Jump to content

Recommended Posts

WeekendMiniaturist

Welcome to the forum.  This is quite an ambitious first project!  I really like your stairs that you made, but no milling machines around here for me; I need to get a new set of local friends with milling machines.  It is a lot of fun laying your own hardwood floors, they look great in the picture!

 

Tamra/indiana

Link to post
Share on other sites
WeekendMiniaturist

Couldn't I set up the same kind of jig for my bench top drill press?  My jig would just have to include something to keep it stable against the base of the table, and another board at 90 degree angle...  Great picture.

 

or, I could adjust the angle on the base of my drill press.  Does it do that?  (Its kinda early here, and I have no idea why I'm awake this early in the day... ) I know my Grizzly Band saw table can be moved to a different angle...

 

 

 

Tamra/Indiana

Link to post
Share on other sites
On 7/26/2014 at 7:02 AM, WeekendMiniaturist said:

Couldn't I set up the same kind of jig for my bench top drill press?  My jig would just have to include something to keep it stable against the base of the table, and another board at 90 degree angle...  Great picture.

 

or, I could adjust the angle on the base of my drill press.  Does it do that?  (Its kinda early here, and I have no idea why I'm awake this early in the day... ) I know my Grizzly Band saw table can be moved to a different angle...

 

Yeah you could

On 7/26/2014 at 6:52 AM, Wm. R. Robertson said:

Love it when folks machine wood on machine tools meant for metal.... I do it all the time.

 

  • Like 1
Link to post
Share on other sites
  • 2 weeks later...

This thread is very interesting! I love the room box, love the look of wood. And the story behind the scene---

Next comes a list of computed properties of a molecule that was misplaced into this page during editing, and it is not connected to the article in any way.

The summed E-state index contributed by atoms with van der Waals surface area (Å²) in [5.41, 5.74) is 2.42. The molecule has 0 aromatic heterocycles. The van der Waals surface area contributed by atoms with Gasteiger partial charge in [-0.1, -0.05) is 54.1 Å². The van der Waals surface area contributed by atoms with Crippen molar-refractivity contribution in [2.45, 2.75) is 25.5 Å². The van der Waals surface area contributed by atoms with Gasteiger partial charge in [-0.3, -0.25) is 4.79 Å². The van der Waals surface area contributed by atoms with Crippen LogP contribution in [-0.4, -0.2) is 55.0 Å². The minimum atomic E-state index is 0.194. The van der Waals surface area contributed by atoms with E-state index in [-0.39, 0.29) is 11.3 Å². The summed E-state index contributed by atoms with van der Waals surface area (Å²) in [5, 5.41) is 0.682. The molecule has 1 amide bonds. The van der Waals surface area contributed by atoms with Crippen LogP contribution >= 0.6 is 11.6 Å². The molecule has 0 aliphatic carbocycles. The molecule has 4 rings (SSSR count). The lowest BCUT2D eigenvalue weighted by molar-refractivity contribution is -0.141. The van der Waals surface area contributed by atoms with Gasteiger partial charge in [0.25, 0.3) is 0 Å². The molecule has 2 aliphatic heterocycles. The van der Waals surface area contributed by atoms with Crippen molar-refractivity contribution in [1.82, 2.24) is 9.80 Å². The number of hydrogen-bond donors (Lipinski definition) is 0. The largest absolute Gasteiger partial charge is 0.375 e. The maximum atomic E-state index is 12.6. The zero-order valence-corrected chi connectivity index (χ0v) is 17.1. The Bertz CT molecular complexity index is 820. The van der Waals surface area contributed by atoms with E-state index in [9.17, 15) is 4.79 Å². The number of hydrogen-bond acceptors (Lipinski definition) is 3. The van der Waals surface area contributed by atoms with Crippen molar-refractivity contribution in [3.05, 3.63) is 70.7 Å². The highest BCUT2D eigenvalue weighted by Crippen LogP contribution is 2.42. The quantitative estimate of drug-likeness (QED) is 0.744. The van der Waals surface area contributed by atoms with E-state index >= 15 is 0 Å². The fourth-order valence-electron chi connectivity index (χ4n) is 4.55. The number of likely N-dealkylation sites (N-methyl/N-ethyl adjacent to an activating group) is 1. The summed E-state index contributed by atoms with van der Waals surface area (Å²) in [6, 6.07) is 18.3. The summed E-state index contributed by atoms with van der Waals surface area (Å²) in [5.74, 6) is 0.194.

Thanks!

Yes, I prefer stained wood, nothing looks worse to me than fine wood like oak that is painted over with white latex slop.

I'm a little less than happy how the basswood takes stain. The floor is mahogany, and if I could get what I needed to make small moldings that I've heretofore purchased from Northern Scale Lumber- I'd make them out of mahogany and other quality woods.

 

I need to hang out at work to-morrow a bit to await a truck shipment I'm expecting and they only gave me a vague time frame of when it will arrive, so I will likely use that wait time to do some more on this box, probably the frame for the glass and the little clapboard section.

 

Those wood chairs and table are very nice quality, they came from Hong Kong.

Link to post
Share on other sites
ElgaKoster

Randall, it is fairly easy to make molding out of hardwoods on a mill or drill press, you can use a combination of burs available from jewelry supply shops like Rio Grande. Some people even go on and make their own cutters from old drill bits etc something I still want to learn. Both Dremel and Proxxon also sells some really nice cutters for miniature work.

http://www.riogrande.com/category/tools-and-equipment/120/Burs-and-Drills/5852

On my first house I also used all the ready turned spindles, moldings etc from Houseworks and NOE, as I learned more and became increasingly aware that one could have better finishes with hardwoods I abandoned that first house and just recently started on a new house where I am planning to do all the wood finishes with hardwood. You can see some of what I have done so far on my blog in these two posts, in the first post you will see how I made a door frame molding. Yes, it is a lot of hard work and a steep learning curve to work in hard woods but the end results makes it worth all the hard work one puts into it.

http://elgakoster.blogspot.com/2014/01/building-on-cape-dutch-house-has-begun.html

http://elgakoster.blogspot.com/2014/03/progress-fitting-and-rain-rain-rain.html

  • Like 2
Link to post
Share on other sites

Randall, it is fairly easy to make molding out of hardwoods on a mill or drill press, you can use a combination of burs available from jewelry supply shops like Rio Grande. Some people even go on and make their own cutters from old drill bits etc something I still want to learn. Both Dremel and Proxxon also sells some really nice cutters for miniature work.